Chemical element 112 named 'Copernicium'
IUPAC (International Union of Pure and Applied Chemistry) accepted the name proposed by the international discovering team around Sigurd Hofmann at the GSI Helmholtzzentrum. The team had suggested "Cp" as the chemical symbol for the new element. However, since the chemical symbol "Cp" gave cause for concerns, as this abbreviation also has other scientific meanings, the discoverers and IUPAC agreed to change the symbol to "Cn". Copernicium is 277 times heavier than hydrogen, making it the heaviest element officially recognized by IUPAC.
The suggested name "Copernicium" in honor of Nicolaus Copernicus follows the tradition of naming chemical elements after merited scientists. IUPAC officially announced the endorsement of the new element's name on February 19th, Nicolaus Copernicus' birthday. Copernicus was born on February 19, 1473 in Toruń, Poland. His work in the field of astronomy is the basis for our modern, heliocentric world view, which states that the Sun is the center of our solar system with the Earth and all the other planets circling around it.
An international team of scientists headed by Sigurd Hofmann was able to produce the element copernicium at GSI for the first time already on February 9, 1996.
Using the 100 meter long GSI accelerator, they fired zinc ions onto a lead foil. The fusion of the atomic nuclei of the two elements produced an atom of the new element 112. This atom was only stable for the fraction of a second. The scientists were able to identify the new element by measuring the alpha particles emitted during the radioactive decay of the atom with the help of highly sensitive analytical procedures.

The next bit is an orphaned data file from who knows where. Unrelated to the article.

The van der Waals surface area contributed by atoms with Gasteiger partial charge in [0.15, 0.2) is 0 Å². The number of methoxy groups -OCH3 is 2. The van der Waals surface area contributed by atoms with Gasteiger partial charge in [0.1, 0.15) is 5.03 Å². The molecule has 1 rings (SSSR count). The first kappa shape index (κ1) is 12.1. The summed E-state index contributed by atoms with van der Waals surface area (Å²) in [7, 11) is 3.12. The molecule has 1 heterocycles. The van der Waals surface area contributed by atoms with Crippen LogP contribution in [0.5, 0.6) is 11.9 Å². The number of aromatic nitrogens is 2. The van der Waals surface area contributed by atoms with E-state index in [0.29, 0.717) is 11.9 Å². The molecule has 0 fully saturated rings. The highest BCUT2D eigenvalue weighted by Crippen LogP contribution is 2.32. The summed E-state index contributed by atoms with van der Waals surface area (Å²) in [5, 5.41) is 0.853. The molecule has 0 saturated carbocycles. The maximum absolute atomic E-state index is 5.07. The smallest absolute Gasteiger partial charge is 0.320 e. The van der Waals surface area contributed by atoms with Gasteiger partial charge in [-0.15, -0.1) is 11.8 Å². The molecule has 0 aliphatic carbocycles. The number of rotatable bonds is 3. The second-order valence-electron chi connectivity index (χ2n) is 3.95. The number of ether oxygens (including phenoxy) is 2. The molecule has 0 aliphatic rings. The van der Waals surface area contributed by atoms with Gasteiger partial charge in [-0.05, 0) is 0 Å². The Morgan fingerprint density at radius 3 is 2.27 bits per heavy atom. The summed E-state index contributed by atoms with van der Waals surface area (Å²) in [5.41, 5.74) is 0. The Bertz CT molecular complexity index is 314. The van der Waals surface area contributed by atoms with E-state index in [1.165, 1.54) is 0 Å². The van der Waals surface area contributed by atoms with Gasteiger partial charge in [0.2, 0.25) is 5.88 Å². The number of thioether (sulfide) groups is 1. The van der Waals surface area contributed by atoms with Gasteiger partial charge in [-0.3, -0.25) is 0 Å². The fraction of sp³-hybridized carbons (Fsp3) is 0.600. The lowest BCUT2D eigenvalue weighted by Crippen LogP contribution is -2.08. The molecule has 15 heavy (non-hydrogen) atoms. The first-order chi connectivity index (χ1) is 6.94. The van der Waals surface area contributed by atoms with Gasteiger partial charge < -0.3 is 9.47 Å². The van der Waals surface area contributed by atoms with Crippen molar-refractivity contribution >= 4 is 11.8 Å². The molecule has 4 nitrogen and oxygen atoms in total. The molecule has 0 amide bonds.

Further independent experiments confirmed the discovery of the element. Last year, IUPAC officially recognized the existence of element 112, acknowledged the GSI team's discovery and invited them to propose a name.
Copernicium is the sixth chemical element GSI scientist named. The other elements carry the names Bohrium (element 107), Hassium (element 108), Meitnerium (element 109), Darmstadtium (element 110), and Roentgenium (element 111). 21 scientists from Germany, Finland, Russia, and Slovakia collaborated in the GSI experiments that lead to the discovery of element 112.